February 14-19: F.O.L.A - [AKL]

Taking place at Basement Theatre, the inaugural festival of live art is a standout part of the month’s activities. Inspired by the cycles of the sun and moon, the festival will present a vibrant mix of subversion, boundary pushing and creativity across 18 events and activations — including Surviving the Necropolis by Sam Te Kani, Sadboi from Panos Malactos and Elias Adam, and FAFSWAG Arts Collective Diaspora Rendered, curated by Tanu Gago. “The art brats are out to play,” reads the show notes, and play they will.


Sadly, due to the cyclone and flooding, the venue for F.O.L.A. – [AKL], Basement Theatre, was compromised and some of the festival’s shows have been cancelled.

Into the Well: Sounds From the Deep, A Rain Walk and SADBOI are being rescheduled, with details still to be confirmed, and you can still purchase tickets for these events.

Free events — HULLA GULLA Chaos Party, Liquid Light, Diaspora Rendered, Flea Pit, and Surviving the Necropolis — will be going ahead on Saturday February 18 with a one-day only line up of live art events.

If you’d like to support the festival financially, Basement Theatre has set up a donations drive, running until Monday February 20.

Friday February 17: FAFAGANDA

A not-to-be missed vogue event presented by Coven Aucoin, this showdown of ballroom talent promises to “serve, strut and spin DIP you into our worlds.” They’ll start serving from 8.30pm Friday at Raynham Park. Tickets from $30.

Out Now: Calvin Klein’s Feel Pride campaign

Not one, but three faces of influence that have all previously graced the covers of Viva appear in Calvin Klein’s new Feel Pride campaign: leading models Mana Mackay and Nathan McGuire, and singer-songwriter/actor Troy Sivan. Celebrating the LGBTQIA+ communities for Pride Month and beyond, we’re admiring the brand’s commitment to our rainbow communities, along with the fresh collection of limited-edition underwear fits, t-shirts, and cool denim separates. Also special is the addition of a capsule of artful tees and accessories created with First Nations artist Jake Simon, a proud Worimi Biripi man, Jake Simon has lived on Gadigal lands of the Eora Nation since 2018 and draws on his experience as inspiration. With each Pride garment sold, Calvin Klein Australia will donate $0.30 AUD to BlaQ Aboriginal Corporation, supporting the Aboriginal and Torres Strait Islander LGBTQIA+ community.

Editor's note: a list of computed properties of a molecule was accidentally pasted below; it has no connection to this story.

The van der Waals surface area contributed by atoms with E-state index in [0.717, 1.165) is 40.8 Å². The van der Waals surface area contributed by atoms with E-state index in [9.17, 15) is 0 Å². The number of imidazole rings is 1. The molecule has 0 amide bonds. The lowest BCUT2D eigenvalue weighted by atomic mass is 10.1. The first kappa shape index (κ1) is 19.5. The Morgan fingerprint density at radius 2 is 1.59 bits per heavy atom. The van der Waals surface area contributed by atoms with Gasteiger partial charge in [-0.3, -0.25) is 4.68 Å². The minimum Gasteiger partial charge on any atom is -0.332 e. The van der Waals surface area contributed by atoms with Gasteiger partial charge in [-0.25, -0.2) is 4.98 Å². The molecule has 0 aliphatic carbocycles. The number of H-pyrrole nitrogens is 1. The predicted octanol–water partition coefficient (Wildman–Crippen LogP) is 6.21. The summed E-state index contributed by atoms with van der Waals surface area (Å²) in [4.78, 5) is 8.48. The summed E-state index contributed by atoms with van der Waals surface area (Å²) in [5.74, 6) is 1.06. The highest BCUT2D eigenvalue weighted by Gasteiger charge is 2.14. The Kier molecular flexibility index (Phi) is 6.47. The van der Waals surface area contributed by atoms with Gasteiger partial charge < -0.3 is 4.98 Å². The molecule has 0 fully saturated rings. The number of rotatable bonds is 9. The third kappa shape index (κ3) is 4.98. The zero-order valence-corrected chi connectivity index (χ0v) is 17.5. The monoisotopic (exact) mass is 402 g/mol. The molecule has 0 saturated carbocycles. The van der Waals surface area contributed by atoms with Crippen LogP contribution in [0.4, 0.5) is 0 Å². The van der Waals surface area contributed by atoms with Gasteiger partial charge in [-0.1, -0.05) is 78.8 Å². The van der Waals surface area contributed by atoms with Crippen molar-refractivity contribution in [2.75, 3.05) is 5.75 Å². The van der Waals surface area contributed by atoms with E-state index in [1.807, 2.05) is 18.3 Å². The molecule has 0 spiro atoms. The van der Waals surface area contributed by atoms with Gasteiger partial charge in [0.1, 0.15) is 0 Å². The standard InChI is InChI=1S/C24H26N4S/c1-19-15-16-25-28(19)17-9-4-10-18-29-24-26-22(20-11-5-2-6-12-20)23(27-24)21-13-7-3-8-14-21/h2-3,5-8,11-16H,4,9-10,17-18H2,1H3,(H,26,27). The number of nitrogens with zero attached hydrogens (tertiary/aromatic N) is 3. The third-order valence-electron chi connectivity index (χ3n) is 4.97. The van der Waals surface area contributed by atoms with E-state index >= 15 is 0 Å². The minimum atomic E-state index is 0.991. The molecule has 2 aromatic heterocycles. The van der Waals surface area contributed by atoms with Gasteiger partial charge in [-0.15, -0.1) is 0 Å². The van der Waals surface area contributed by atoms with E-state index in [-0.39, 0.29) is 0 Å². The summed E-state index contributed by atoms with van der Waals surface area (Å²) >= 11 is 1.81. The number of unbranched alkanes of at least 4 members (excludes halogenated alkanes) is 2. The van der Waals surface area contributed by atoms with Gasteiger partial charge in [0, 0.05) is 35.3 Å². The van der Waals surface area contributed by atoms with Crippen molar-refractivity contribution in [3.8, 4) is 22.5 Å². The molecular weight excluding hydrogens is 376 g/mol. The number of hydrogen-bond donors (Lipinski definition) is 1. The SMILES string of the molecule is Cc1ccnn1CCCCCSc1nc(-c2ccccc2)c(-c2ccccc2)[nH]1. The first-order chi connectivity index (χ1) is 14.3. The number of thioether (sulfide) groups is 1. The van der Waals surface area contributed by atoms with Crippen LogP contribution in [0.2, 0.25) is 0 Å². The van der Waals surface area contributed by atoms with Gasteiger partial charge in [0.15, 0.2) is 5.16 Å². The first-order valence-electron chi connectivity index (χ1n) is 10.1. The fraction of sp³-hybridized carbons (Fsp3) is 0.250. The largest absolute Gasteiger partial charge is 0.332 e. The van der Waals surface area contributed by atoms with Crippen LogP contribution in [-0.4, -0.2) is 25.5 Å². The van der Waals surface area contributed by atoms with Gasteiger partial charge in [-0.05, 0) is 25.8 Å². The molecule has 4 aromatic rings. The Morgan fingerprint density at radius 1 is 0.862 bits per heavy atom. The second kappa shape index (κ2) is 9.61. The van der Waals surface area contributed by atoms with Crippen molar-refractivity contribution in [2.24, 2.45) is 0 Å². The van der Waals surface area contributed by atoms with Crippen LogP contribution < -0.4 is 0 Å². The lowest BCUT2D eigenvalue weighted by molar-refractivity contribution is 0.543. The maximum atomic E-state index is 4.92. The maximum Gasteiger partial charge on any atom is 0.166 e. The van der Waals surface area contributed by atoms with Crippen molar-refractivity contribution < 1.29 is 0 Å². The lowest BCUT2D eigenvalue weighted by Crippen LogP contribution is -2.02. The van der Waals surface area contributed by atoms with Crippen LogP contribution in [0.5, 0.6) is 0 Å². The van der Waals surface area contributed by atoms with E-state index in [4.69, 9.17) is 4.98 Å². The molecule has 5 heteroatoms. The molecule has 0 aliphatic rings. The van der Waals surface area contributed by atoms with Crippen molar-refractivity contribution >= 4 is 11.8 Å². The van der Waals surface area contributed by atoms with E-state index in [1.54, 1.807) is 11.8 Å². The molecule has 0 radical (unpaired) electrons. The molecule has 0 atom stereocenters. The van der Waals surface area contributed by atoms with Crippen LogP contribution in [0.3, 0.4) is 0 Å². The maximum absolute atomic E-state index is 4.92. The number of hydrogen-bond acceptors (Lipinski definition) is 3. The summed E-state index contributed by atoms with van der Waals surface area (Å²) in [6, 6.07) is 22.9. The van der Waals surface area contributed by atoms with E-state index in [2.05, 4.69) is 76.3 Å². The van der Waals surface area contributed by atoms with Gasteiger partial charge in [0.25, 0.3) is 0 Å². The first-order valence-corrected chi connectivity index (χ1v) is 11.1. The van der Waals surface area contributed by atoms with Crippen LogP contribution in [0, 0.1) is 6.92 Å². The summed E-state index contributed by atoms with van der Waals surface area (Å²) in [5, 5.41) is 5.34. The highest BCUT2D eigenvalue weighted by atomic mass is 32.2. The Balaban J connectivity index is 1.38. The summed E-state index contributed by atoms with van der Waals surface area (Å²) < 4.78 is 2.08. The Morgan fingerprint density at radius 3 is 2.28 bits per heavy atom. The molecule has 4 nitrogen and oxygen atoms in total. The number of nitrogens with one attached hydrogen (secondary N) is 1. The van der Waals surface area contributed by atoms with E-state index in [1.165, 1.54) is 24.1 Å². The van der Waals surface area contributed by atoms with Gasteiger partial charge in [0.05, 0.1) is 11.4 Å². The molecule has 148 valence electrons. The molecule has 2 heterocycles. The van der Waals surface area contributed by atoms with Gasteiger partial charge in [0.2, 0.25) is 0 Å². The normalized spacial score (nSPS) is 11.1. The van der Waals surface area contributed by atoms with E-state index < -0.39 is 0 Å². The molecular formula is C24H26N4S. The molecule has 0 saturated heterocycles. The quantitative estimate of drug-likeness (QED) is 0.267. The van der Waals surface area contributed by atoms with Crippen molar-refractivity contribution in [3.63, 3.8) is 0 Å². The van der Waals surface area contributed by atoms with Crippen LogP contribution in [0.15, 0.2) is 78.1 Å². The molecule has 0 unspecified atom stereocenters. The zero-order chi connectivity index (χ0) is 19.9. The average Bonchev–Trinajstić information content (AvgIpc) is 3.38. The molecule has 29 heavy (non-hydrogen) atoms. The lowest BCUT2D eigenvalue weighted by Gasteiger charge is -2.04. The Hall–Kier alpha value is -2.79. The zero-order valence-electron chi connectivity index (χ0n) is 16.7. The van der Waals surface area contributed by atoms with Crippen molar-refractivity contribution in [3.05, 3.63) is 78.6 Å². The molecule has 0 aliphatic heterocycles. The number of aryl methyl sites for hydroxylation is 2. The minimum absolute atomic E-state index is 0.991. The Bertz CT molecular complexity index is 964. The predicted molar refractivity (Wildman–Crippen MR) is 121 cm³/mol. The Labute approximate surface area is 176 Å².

Troy Sivan in Calvin Klein’s Feel Pride campaign. Photo / Supplied
Troy Sivan in Calvin Klein’s Feel Pride campaign. Photo / Supplied

February 17: Little Gay In

As its name suggests, this event is a musical bonanza — albeit on a smaller scale. Taking place at community minded new music venue Big Fan and hosted by drag star Pinkie Promise, the Little Gay In line up includes Jason Parker, Hybrid Rose, Skye Hine, VÏKÆ and Katie-Lee. Friday 7.30pm. Tickets from $20.

Out Now: Burberry’s B:Mine collection